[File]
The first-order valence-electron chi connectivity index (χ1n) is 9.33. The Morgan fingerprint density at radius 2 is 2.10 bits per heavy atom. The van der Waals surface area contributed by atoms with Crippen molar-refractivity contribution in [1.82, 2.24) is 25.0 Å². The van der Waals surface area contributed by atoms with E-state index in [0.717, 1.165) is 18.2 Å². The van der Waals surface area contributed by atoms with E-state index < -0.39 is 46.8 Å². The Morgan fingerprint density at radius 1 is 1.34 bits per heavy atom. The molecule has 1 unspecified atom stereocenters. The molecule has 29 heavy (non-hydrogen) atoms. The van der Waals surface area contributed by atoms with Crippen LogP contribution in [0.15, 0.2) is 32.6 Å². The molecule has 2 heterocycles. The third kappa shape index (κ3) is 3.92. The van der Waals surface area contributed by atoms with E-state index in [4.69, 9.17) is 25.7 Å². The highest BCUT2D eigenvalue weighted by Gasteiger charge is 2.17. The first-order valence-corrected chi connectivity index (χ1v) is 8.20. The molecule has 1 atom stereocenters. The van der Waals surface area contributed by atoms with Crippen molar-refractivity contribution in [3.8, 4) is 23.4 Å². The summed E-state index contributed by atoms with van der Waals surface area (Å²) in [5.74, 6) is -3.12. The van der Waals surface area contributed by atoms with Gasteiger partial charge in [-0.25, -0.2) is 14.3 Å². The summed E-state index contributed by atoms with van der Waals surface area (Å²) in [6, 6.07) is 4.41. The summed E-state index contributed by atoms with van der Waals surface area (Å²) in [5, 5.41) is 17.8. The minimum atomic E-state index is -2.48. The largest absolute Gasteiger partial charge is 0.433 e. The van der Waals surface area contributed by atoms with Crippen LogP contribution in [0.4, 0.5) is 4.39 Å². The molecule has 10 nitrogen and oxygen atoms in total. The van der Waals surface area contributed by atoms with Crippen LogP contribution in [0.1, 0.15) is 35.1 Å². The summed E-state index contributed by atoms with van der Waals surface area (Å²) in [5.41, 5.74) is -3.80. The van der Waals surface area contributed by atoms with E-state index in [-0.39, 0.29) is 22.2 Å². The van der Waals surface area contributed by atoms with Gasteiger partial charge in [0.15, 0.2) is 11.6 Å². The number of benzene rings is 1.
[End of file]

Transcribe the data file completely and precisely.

The first-order valence-electron chi connectivity index (χ1n) is 9.33. The Morgan fingerprint density at radius 2 is 2.10 bits per heavy atom. The van der Waals surface area contributed by atoms with Crippen molar-refractivity contribution in [1.82, 2.24) is 25.0 Å². The van der Waals surface area contributed by atoms with E-state index in [0.717, 1.165) is 18.2 Å². The van der Waals surface area contributed by atoms with E-state index < -0.39 is 46.8 Å². The Morgan fingerprint density at radius 1 is 1.34 bits per heavy atom. The molecule has 1 unspecified atom stereocenters. The molecule has 29 heavy (non-hydrogen) atoms. The van der Waals surface area contributed by atoms with Crippen LogP contribution in [0.15, 0.2) is 32.6 Å². The molecule has 2 heterocycles. The third kappa shape index (κ3) is 3.92. The van der Waals surface area contributed by atoms with E-state index in [4.69, 9.17) is 25.7 Å². The highest BCUT2D eigenvalue weighted by Gasteiger charge is 2.17. The first-order valence-corrected chi connectivity index (χ1v) is 8.20. The molecule has 1 atom stereocenters. The van der Waals surface area contributed by atoms with Crippen molar-refractivity contribution in [3.8, 4) is 23.4 Å². The summed E-state index contributed by atoms with van der Waals surface area (Å²) in [5.74, 6) is -3.12. The van der Waals surface area contributed by atoms with Gasteiger partial charge in [-0.25, -0.2) is 14.3 Å². The summed E-state index contributed by atoms with van der Waals surface area (Å²) in [6, 6.07) is 4.41. The summed E-state index contributed by atoms with van der Waals surface area (Å²) in [5, 5.41) is 17.8. The minimum atomic E-state index is -2.48. The largest absolute Gasteiger partial charge is 0.433 e. The van der Waals surface area contributed by atoms with Crippen LogP contribution in [0.4, 0.5) is 4.39 Å². The molecule has 10 nitrogen and oxygen atoms in total. The van der Waals surface area contributed by atoms with Crippen LogP contribution in [0.1, 0.15) is 35.1 Å². The summed E-state index contributed by atoms with van der Waals surface area (Å²) in [5.41, 5.74) is -3.80. The van der Waals surface area contributed by atoms with E-state index in [-0.39, 0.29) is 22.2 Å². The van der Waals surface area contributed by atoms with Gasteiger partial charge in [0.15, 0.2) is 11.6 Å². The number of benzene rings is 1.